1 - Aside from being sick, the number one cause of vocal problems is not getting enough sleep. When you’re tired, all the parts of your body needed to support your vocal cords tend to weaken a bit, which leads improper breathing and thus throat problems shortly after you begin to sing. Get as much sleep as you can (preferably seven or eight hours) the night before a gig, or at least take a nap on the day of the gig so you can feel somewhat refreshed.

2 - The next thing is to avoid milk (and any dairy products for that matter) from three to six hours before you sing. Anything with milk in it will cause an excess production of phlegm around your vocal chords, so that’s a definite no-no.  The old remedy of milk and honey for a rough throat is very soothing after the gig, but not before!

3 - If you are hungry before a gig, don’t be afraid to eat, but just eat until you’re satisfied and don't stuff yourself with a seven course meal. Try not to eat in the last hour before your performance in order to avoid that excess phlegm again. If you do feel phlegmy, you’ll have the strongest temptation to clear your throat (which can be harmful) immediately after eating, but waiting an hour is usually enough time for your meal to settle.

4 - And speaking of clearing your throat, there are some that say that you should never try to clear your throat because it can cause some damage, but it’s usually necessary because excess mucous inhibits really inhibits your singing. The trick is to find a way to clear your throat without irritating it and the best way is to do a gentle "whispered cough" and then swallow and repeat. If this doesn't work, you need to deal with the excess mucous production. Squeeze a 1/4 of a lemon into a tall glass of water and sip over a period of about twenty minutes. This should cut through a lot of the excess mucous.

5 - Other things to avoid are alcohol, tea (despite popular belief), coffee, cola and anything else with caffeine, since these actually have a dehydrating effect, which is quite the opposite of what you really need.

6 - One thing you should do is drink lots and lots of water (ideally two to three quarts a day - the more the better) because a dry throat leads to a sore throat. If you live in an arid climate like Arizona, sleep with a humidifier next to your bed and try to warm up your voice in the shower. The moisture can be an incredible help for your voice. Also, learn to breathe in through your nose as much as possible. This will help moisten the air before it reaches your vocal cords.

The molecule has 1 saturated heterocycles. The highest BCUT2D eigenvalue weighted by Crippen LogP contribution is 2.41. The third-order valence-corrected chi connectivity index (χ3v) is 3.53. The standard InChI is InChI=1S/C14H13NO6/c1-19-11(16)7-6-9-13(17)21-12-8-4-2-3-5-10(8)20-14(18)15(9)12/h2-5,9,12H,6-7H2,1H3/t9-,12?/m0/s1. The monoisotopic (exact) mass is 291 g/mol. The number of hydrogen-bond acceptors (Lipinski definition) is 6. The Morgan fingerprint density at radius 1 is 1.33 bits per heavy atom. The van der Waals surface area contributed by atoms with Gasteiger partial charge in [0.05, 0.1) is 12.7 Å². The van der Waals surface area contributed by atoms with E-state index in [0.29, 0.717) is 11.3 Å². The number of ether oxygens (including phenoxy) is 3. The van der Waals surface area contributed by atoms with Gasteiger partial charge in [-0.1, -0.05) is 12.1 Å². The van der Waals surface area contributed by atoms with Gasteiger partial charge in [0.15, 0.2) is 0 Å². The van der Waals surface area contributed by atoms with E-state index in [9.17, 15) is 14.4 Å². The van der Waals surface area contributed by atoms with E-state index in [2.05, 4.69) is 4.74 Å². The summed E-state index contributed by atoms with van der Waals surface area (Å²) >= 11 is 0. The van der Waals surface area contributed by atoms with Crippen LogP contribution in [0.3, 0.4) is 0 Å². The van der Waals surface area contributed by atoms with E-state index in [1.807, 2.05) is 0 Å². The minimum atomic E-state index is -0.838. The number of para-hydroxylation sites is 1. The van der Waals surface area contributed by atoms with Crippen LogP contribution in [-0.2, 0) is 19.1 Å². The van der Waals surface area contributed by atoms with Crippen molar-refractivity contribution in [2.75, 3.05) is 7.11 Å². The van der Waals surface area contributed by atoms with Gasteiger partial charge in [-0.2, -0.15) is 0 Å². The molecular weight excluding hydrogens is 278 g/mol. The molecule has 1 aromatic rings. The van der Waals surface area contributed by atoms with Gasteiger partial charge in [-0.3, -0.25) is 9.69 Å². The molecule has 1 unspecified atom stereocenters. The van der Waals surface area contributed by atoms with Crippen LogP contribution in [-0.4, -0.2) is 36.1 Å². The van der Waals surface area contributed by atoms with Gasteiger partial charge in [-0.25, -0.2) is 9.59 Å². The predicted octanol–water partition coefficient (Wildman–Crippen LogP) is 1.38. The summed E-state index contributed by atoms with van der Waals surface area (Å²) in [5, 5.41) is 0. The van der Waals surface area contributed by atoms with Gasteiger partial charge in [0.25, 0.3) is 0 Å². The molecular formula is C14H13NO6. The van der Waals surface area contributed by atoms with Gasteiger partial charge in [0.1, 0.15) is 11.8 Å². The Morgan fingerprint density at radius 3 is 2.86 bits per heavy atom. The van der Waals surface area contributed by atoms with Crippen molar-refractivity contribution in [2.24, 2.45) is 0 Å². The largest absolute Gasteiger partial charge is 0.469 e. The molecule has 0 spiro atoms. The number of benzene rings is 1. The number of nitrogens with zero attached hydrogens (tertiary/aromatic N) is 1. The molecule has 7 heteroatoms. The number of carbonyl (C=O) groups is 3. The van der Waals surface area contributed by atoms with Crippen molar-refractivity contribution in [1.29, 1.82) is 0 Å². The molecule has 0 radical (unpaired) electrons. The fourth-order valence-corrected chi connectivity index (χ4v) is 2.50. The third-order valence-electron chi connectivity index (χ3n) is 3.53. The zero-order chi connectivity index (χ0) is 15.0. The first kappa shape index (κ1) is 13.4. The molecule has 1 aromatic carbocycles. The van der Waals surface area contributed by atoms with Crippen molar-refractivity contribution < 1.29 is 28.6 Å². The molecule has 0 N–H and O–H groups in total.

7 - Finally, some singers swear by Entertainer’s Secret, a spray mixture that lubricates the vocal cords and was developed by an ear, nose and throat specialist.

Monday, December 14, 2009

Recording Session Etiquette - Part Three

In the third and last part of recording session etiquette, we take a look at  what should happen when the session ends. As with parts one and two, this list is a partial excerpt from The Studio Musician's Handbook.
  • It’s perfectly natural to develop relationships with people you meet on sessions, but make sure you don’t ruffle any feathers in your noble efforts to make new friends or create more work for yourself. You want to get called back for the next session and you want the team you just worked with to refer you for more work.
  • After your tracks are completed and you’ve basked in compliments during playback, let whoever hired you or your point of contact know how much you enjoyed the experience and how much you’d like to come back again.
  • Remember to honor rank and be careful to defer to established relationships. If you just finished a synthesizer overdub for a producer but his engineer got you the gig, your best bet is thank the engineer for the referral at a time when the producer is present. Then let them both know you are available for more work. You’ll quickly develop a keen sense of when it’s cool to hang out or if you should quickly be on your way.
  • Be careful not to be overly friendly with the staff. This can be misinterpreted and come back at you later if you make someone feel the least bit uncomfortable.
  • Be careful about making unsolicited referrals for your friends. A general rule of thumb is only refer someone when you’re asked to recommend a player or singer for work. If you’re good at what you do and act professionally, producers, artists, contractors, engineers and managers will inevitably ask you for recommendations and then you’ll have ample opportunity to create your own ”A Team”.